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Ibitekerezo is a form of epic hero poetry that was performed at the royal court in precolonial Rwanda. This oral tradition serves to explain the history of Rwandan dynasties in poetic form.[1] It is one of four major royal traditions of the Kingdom of Rwanda alongside ubwiru (royal rituals) and the oral literature forms ubucurabwenge (royal genealogies typically recited at coronation ceremonies) and ibisigo (royal poems).[2] Ethnographers Jean Hiernaux and Emma Maquet recorded several major ibitekerezo.[3]



Ibitekerezo were officially composed court histories recounted through song, and accompanied by a musical instrument. These poems were of two types based on their composition, either in verse or in prose.[4] The name Ibitekerezo is derived from the Kinyarwanda verb gutekereza, which means "to recount, reflect, or consider".[5][6]

Before Rwanda was colonized by the Germans in the late 19th century and later the Belgians after World War I, the history of the national heroes of Rwanda was known to the people through Ibitekerezo.[7] The stories of these hero figures included key events in the reigns of historic and mythical kings of the Tutsi dynasty (ibisigo),[8][3] as well as the monarchs' military victories and the warrior figures who won major battles for the king. The poems served as records of royal history and were preserved by the court’s bards. Young men at court undergoing training to become part of the king's military guard (intore) were required to learn these poems as part of their induction into this privileged class. They were also required to compose pieces of poetry with similar aesthetic qualities and emphasis on narrative.[9]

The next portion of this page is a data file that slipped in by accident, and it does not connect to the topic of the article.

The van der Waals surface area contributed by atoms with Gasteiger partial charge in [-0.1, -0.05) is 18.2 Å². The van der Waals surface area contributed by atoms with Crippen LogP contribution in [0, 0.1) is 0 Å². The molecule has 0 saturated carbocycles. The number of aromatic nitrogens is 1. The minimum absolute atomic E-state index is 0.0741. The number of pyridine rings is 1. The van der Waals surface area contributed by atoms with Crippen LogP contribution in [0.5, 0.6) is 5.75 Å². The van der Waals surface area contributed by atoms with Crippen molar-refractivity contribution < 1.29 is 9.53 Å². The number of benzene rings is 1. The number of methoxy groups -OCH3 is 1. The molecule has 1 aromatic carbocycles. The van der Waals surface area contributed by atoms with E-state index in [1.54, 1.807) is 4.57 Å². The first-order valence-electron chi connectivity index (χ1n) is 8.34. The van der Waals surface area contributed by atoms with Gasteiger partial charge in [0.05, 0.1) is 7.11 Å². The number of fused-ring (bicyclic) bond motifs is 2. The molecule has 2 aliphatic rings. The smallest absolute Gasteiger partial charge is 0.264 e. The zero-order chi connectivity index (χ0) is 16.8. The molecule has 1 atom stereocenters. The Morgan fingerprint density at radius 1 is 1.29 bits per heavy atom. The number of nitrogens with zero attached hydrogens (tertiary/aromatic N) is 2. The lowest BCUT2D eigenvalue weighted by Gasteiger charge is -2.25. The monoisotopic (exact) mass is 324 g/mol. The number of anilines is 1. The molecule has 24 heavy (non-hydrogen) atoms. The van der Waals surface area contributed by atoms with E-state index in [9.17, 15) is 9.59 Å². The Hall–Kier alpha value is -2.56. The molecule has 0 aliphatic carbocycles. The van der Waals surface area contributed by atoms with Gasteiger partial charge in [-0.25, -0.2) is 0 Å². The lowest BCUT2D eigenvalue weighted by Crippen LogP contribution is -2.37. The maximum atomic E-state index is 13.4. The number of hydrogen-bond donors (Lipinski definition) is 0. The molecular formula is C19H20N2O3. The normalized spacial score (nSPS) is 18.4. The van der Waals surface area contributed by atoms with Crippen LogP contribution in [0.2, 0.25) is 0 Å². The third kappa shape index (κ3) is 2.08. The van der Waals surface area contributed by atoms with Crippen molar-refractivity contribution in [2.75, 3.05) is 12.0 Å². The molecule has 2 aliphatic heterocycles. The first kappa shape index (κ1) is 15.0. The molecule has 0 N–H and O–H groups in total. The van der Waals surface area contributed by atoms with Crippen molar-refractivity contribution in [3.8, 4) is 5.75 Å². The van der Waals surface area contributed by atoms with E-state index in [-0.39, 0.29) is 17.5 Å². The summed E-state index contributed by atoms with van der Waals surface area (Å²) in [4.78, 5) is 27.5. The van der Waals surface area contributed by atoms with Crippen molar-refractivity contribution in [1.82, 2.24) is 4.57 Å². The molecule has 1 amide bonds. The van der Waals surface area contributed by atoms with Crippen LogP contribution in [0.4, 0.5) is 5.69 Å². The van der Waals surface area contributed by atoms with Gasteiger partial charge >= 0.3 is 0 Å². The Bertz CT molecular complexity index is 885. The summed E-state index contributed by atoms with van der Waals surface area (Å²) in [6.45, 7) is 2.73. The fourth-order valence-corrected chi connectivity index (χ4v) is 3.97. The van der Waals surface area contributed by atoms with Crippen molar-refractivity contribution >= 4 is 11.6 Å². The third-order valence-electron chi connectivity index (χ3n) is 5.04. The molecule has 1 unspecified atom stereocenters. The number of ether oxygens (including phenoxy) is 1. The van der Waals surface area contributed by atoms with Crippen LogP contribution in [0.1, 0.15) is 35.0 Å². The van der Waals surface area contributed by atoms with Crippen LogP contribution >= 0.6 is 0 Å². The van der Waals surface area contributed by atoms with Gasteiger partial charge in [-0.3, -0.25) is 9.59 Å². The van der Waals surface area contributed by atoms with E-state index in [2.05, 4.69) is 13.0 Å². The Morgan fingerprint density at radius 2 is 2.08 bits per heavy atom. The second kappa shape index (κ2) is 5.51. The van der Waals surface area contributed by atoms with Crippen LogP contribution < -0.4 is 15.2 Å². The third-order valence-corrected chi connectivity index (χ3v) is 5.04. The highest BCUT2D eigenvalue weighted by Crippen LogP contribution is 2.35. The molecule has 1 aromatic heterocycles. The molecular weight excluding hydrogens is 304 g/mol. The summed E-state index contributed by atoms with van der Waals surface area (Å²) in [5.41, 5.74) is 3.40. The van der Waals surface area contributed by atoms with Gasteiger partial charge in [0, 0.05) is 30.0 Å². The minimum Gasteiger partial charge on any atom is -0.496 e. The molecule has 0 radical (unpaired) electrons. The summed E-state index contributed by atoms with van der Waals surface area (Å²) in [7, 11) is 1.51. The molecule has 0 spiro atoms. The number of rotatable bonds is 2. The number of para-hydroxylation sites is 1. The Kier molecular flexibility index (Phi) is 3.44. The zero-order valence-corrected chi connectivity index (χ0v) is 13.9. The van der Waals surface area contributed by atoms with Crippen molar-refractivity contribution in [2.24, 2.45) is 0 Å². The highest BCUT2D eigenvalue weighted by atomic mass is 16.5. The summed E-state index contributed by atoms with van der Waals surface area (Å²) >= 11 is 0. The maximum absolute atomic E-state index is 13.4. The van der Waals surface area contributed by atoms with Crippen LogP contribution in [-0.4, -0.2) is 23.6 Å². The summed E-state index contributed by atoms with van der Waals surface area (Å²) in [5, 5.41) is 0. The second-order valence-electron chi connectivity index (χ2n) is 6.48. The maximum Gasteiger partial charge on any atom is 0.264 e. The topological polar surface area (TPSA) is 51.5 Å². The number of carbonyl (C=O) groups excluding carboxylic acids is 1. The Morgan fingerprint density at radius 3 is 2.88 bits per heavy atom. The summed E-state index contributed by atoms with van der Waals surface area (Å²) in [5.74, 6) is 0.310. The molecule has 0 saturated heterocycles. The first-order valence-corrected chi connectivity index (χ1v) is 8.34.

The songs of ibitekerezo were performed from memory and written in verses. In addition to recounting the histories of kings and battles, ibitekerezo include songs in praise of the current king as well as cows, which were glorified in traditional Rwandan society. The Abiru (court musician and ritualists) were primarily responsible for producing and performing these songs to entertain and honor the king and to protect the general populace from evil spirits. They were also performed to entertain at ceremonies for marriage, harvest and courtship. Some of the musical elements of the ibitekerezo tradition have been blended into modern Rwandan church music.[10]



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  • African and Afro-American Studies and Research Center (1997). Research in African Literatures. University of Texas.
  • Ethnic Studies Department (1996). Wihogora Rwanda: an international journal of the Rwanda genocide survivors. California State University at Sacramento.
  • Finnegan, Ruth (September 2012). Oral Literature in Africa. Open Book Publishers. ISBN 978-1-906924-70-6.
  • Gansemans, Jos (1 January 1988). Les instruments de musique du Rwanda: étude ethnomusicologique (in French). Leuven University Press. ISBN 978-90-6186-276-5.
  • Linden, Ian; Linden, Jane (1999). Christianisme et pouvoirs au Rwanda (1900–1990) (in French). KARTHALA Editions. ISBN 978-2-86537-918-7.
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  • Streissguth, Thomas (15 December 2007). Rwanda in Pictures. Twenty-First Century Books. ISBN 978-0-8225-8570-1.
  • Twagilimana, Aimable (1 January 1997). Hutu and Tutsi. The Rosen Publishing Group. ISBN 978-0-8239-1999-4.